Risk factor modification of this disease is only effective if initiated in adolescence before the disease has progressed. Previous arguments against identifying young individuals at High-Risk of CAD because it is too upsetting for youth are ridiculous when set against the data which show this to be the only time intervention can be successful in risk reduction. And the only time they can be advised on how to avoid an otherwise inevitable heart dysfunction. Similarly the argument that such information creates ‘labeling’ has never been confirmed by any reputable study. We tell young people if they have diabetes. We inform young people if they have heart murmurs. But we are not to tell them that they carry an increased risk of a heart attack in the next 20 years. We are not to tell them of the risk of a Family History of heart disease or diabetes. We are not to tell them they are obese. We are not to tell them they have high Blood Cholesterol. We are not to tell them they have high Blood Pressure. Even though we know that all these factors will not change as they grow older: they will track into adulthood unless they are addressed now. Yet, we have reduced the incidence of heart attack by 30% partly due to identifying and treating those adults who have the disease.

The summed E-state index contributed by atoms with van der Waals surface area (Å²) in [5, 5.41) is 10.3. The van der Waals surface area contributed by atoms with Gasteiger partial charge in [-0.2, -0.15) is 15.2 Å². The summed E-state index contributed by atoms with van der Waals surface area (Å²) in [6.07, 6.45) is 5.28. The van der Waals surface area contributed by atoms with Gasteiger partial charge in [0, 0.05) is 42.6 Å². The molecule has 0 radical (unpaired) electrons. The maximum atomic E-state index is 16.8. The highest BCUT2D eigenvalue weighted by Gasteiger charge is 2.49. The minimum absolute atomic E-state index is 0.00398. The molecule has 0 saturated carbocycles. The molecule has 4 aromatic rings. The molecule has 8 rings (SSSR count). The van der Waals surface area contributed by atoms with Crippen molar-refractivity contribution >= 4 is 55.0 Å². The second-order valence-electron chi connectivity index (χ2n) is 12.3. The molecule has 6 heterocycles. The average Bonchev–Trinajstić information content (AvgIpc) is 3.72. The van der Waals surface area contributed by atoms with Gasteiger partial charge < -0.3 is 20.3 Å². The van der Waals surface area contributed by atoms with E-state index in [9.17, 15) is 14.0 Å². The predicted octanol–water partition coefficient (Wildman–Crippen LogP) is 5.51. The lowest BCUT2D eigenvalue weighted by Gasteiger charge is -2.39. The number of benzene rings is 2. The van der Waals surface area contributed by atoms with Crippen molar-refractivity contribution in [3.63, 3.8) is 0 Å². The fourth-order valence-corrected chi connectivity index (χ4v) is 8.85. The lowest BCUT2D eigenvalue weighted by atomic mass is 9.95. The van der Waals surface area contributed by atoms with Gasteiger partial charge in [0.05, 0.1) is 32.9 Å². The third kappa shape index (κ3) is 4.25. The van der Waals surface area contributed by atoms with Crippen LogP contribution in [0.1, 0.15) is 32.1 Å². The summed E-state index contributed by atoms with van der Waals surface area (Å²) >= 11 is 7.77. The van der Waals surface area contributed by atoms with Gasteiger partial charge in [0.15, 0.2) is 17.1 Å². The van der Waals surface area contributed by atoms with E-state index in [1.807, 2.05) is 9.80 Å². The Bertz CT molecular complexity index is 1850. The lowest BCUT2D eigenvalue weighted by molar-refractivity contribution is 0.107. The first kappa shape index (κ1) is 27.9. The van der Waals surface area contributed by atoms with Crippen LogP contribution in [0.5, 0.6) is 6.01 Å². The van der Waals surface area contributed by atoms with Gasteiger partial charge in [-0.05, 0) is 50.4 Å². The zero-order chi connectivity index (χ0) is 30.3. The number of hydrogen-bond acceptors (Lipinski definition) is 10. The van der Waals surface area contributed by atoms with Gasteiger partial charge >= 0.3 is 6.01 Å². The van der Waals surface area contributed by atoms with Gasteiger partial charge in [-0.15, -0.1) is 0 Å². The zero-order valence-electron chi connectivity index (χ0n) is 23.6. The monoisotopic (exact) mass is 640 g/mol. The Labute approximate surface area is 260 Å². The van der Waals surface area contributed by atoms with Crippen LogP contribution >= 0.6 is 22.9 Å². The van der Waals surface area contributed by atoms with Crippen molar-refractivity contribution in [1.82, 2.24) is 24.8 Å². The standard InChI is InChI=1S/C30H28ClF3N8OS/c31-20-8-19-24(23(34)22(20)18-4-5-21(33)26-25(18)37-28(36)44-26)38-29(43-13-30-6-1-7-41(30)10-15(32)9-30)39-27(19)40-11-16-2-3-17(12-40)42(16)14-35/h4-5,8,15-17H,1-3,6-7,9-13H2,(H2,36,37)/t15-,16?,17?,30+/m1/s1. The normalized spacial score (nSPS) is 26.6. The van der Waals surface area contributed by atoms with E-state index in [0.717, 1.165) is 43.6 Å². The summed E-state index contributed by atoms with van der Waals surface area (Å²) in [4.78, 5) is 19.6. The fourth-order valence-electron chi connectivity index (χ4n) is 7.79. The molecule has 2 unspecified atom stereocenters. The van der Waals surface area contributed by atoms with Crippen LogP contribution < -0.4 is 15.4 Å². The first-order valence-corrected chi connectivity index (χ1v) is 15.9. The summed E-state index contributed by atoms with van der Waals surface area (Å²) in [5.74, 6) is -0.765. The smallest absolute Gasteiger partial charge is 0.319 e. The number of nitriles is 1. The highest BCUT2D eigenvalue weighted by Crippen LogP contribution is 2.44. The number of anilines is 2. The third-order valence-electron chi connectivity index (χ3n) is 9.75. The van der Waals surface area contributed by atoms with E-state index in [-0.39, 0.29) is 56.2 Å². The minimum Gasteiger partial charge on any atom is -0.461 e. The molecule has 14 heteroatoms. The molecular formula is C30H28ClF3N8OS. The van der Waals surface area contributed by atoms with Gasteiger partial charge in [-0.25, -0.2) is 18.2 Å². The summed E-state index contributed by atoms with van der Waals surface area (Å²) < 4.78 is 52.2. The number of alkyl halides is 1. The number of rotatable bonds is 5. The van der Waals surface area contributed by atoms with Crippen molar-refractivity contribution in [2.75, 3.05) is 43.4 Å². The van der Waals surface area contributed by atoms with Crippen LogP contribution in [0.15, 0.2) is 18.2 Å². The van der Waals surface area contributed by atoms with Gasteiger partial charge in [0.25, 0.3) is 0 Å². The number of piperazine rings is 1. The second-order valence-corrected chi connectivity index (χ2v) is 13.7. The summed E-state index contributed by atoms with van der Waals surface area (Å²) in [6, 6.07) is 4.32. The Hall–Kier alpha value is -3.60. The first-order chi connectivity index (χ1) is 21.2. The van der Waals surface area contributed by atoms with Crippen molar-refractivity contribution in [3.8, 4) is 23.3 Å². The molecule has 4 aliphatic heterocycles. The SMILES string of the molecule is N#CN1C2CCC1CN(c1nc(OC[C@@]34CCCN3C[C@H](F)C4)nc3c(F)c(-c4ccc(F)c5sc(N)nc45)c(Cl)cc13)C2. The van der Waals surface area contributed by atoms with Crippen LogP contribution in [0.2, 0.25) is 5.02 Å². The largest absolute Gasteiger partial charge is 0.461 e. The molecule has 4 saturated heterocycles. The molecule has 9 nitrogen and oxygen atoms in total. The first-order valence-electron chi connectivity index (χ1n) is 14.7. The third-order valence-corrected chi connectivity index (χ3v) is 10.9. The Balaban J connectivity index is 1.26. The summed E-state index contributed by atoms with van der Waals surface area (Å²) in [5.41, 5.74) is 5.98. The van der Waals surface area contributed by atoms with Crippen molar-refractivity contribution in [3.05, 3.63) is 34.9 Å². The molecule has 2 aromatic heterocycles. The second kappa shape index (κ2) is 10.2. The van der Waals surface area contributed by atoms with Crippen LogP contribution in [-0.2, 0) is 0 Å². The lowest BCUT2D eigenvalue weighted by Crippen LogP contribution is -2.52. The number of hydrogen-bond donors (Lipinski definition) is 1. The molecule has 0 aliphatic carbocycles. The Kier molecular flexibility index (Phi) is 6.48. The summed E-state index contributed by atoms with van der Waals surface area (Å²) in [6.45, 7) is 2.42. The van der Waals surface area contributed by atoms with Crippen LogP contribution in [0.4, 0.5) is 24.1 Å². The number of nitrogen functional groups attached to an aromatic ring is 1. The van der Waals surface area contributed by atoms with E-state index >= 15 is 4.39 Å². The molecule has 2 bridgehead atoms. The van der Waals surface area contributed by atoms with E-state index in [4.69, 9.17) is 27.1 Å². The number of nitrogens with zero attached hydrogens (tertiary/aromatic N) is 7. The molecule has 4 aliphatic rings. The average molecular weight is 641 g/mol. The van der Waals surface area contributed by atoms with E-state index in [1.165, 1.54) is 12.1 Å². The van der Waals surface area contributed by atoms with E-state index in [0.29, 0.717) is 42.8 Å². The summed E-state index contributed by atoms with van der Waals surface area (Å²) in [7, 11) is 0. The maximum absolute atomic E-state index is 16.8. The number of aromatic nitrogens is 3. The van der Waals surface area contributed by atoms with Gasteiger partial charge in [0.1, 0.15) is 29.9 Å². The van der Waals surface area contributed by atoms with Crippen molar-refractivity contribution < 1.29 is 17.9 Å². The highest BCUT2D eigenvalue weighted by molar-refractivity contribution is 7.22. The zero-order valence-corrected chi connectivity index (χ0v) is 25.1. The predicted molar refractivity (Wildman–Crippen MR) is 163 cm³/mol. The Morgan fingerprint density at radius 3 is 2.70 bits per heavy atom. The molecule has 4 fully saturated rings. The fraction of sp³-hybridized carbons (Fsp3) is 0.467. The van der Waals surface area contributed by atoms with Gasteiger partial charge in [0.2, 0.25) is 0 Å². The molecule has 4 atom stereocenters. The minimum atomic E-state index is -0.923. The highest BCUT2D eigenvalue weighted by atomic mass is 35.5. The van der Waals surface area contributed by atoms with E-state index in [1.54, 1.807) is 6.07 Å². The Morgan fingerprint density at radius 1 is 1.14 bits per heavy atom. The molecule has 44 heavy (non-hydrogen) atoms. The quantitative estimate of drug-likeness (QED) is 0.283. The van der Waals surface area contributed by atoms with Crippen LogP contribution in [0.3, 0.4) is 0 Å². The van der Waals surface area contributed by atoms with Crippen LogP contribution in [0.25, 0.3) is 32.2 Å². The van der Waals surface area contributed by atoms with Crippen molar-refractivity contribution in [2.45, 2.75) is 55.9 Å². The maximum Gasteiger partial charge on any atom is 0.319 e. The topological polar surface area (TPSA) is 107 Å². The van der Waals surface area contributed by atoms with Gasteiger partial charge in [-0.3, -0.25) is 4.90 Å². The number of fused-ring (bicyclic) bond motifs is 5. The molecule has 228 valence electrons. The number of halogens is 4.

How can we possibly argue against depriving those adolescents who DO NOT yet have established disease of the same benefits and opportunities?

At Heart Niagara our Niagara Healthy Heart Schools Program, provides students and their families those same benefits and opportunities by interacting with students and families on the issue of CAD.  Available to all Niagara High Schools region wide, Heart Niagara transforms the gymnasium into a clinic. Students receive their CAD risk based on their bio metric measurements (family history, smoking behaviours, height, weight, waist circumference, blood pressure and cholesterol). The findings from the program have shown that 43% of Grade 9 adolescents have at least 1 positive Risk Factor and 12% already had 2 positive risk factors at just 13-15 years of age. Even worse about that statistic is that one of the Parents of the adolescent with 2 risk factors has 2 or possibly more risk factors at a much more critical stage of their life while being totally unaware of their risk. Families who have an adolescent with a risk score are more likely to have the adults screened than families who do not know their risk at all.